With the OIlers going on a long road trip, there are the usual stories about how a long road trip can end a team’s season. There seems to be a theory that a long road trip is somehow harder than a short road trip. This has never really made any sense to me, because it’s not 1970, and teams travel from city to city in chartered planes that are ready to leave when they are, spend their nights in swanky five star hotels and (presumably) eat meals that are approved by a nutritionist.
I wanted to do a quick check on this, so I pulled up the long road trips (7 games+) that teams have endured since 2005-06. There are a total of 60. I looked at how many points per game teams got during the long road trip versus how many points per game they got out of shorter road trips. It turns out that there IS a difference.
On non-long road trip games, teams pull down 1.01 pts/gm. On long road trips, they capture an average of 0.99 pts/gm. Now, that may be a difference but it’s hardly significant – it means that every fifty games of games played on long road trips has cost a single point compared to if those games had all been played on a short road trip. Chicago’s played the most long-road trip games of the last seven years and they’re only at 39. Of course the average Western Conference team has played 15 long road trip games over that period, so Chicago’s only 24 worse than average. Another seven years and you could say that they might reasonably expect to have lost a point. Although, as Gene Principe pointed out in a pun filled spectacular the other night, the Hawks have had a tendency to have to vacate the United Center for Disney on Ice and they’re trying to ensure that doesn’t happen anymore.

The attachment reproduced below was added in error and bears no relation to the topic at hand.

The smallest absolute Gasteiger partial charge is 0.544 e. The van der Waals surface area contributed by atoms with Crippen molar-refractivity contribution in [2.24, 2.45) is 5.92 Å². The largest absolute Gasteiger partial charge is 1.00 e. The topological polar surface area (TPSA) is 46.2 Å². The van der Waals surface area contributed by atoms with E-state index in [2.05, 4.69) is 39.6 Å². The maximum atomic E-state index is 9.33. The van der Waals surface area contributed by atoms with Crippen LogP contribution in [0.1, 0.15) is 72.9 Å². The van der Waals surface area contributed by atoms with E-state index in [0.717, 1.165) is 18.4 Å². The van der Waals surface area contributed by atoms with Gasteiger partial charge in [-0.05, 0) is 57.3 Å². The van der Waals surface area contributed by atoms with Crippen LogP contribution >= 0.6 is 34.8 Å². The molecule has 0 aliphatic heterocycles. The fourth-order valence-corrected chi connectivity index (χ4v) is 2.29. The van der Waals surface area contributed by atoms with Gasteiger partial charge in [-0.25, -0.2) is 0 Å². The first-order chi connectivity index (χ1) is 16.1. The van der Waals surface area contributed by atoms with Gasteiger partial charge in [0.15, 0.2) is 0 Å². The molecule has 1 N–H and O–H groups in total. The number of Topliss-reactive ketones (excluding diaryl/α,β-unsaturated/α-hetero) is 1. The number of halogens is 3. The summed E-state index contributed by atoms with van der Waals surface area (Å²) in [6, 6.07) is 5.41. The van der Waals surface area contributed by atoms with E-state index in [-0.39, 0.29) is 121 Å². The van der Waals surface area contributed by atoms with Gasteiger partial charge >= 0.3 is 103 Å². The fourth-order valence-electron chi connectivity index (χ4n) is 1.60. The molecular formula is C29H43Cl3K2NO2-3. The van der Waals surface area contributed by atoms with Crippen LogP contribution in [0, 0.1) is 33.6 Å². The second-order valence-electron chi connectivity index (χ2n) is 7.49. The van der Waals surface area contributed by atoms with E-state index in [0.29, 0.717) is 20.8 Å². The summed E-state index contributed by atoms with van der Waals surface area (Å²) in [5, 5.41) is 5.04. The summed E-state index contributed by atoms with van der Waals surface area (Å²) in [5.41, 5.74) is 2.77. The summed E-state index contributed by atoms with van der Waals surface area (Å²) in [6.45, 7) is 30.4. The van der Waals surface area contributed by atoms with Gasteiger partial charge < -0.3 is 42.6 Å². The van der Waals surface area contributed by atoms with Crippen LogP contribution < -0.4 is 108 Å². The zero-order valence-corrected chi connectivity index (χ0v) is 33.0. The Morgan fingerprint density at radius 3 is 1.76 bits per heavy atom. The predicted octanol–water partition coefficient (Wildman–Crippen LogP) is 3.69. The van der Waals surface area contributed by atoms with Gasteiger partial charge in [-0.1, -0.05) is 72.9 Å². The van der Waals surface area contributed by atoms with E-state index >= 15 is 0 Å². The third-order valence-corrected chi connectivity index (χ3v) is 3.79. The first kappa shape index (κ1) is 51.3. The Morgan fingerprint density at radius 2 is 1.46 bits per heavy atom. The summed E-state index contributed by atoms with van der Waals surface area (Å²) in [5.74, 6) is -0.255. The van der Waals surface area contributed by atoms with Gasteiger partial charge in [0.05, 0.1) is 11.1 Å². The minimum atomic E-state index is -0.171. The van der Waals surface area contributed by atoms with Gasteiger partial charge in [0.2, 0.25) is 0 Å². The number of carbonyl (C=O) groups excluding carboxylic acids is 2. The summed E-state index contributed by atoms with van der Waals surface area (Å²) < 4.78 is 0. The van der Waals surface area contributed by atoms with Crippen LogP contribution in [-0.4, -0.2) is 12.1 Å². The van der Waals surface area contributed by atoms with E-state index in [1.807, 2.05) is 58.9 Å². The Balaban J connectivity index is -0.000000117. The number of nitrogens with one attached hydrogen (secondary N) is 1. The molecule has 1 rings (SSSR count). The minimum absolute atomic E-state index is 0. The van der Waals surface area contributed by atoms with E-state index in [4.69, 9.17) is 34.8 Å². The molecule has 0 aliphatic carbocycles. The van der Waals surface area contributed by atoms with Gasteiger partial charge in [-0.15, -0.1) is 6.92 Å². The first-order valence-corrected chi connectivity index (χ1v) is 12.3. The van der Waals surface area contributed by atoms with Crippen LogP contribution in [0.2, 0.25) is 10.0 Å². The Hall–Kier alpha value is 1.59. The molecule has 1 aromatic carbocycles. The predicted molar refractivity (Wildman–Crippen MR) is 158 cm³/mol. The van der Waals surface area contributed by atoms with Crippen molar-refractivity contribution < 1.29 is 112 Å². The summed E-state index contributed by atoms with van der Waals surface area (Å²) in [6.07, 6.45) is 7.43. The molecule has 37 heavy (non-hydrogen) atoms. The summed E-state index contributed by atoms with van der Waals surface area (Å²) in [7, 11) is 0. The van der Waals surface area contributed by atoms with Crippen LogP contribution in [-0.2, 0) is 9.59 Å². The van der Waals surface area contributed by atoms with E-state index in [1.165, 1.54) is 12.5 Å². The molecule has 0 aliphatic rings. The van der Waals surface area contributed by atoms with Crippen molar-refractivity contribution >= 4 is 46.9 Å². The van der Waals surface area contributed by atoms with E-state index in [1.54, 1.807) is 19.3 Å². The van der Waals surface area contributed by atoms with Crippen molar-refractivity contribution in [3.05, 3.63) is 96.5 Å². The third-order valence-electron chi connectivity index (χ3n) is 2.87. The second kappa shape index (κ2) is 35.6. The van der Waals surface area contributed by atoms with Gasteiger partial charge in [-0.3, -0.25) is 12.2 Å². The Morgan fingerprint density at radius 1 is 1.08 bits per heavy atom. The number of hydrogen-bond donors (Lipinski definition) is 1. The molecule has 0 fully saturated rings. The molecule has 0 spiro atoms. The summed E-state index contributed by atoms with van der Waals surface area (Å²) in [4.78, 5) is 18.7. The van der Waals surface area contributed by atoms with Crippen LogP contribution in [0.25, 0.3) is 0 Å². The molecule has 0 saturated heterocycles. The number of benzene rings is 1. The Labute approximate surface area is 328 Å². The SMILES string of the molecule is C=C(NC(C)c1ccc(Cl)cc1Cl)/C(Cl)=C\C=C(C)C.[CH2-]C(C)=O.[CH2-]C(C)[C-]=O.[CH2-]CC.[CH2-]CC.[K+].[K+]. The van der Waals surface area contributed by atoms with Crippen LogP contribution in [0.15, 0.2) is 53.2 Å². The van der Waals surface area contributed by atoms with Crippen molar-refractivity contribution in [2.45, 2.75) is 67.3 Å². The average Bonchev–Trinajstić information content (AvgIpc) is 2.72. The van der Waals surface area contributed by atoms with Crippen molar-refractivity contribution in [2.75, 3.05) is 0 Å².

The gap between non-long road trip points/game and long road trip points game does grow a little bit if you tighten the definition – if you cut it off at eight games, you get a sample of 17 and 1.05 pts/gm versus 1.00. Nine games gets you a sample of eight and a split of 1.04/0.98. It’s still not much of a gap. I wouldn’t draw any conclusions from of it.
All of which is to say that long road trips aren’t really the killer they’re made out to be. Sometimes teams get hammered on them, just like they do on short road trips, and they make a convenient narrative point. If I was an Oiler, I’d view this road trip as a positive, I think. You have to play those nine road games at some point and you might as well save yourself the extra trip to and from the Edmonton airport that it would take if it was split into a four game and a five game road trip if there’s a negligible impact on results.Email Tyler Dellow at firstname.lastname@example.org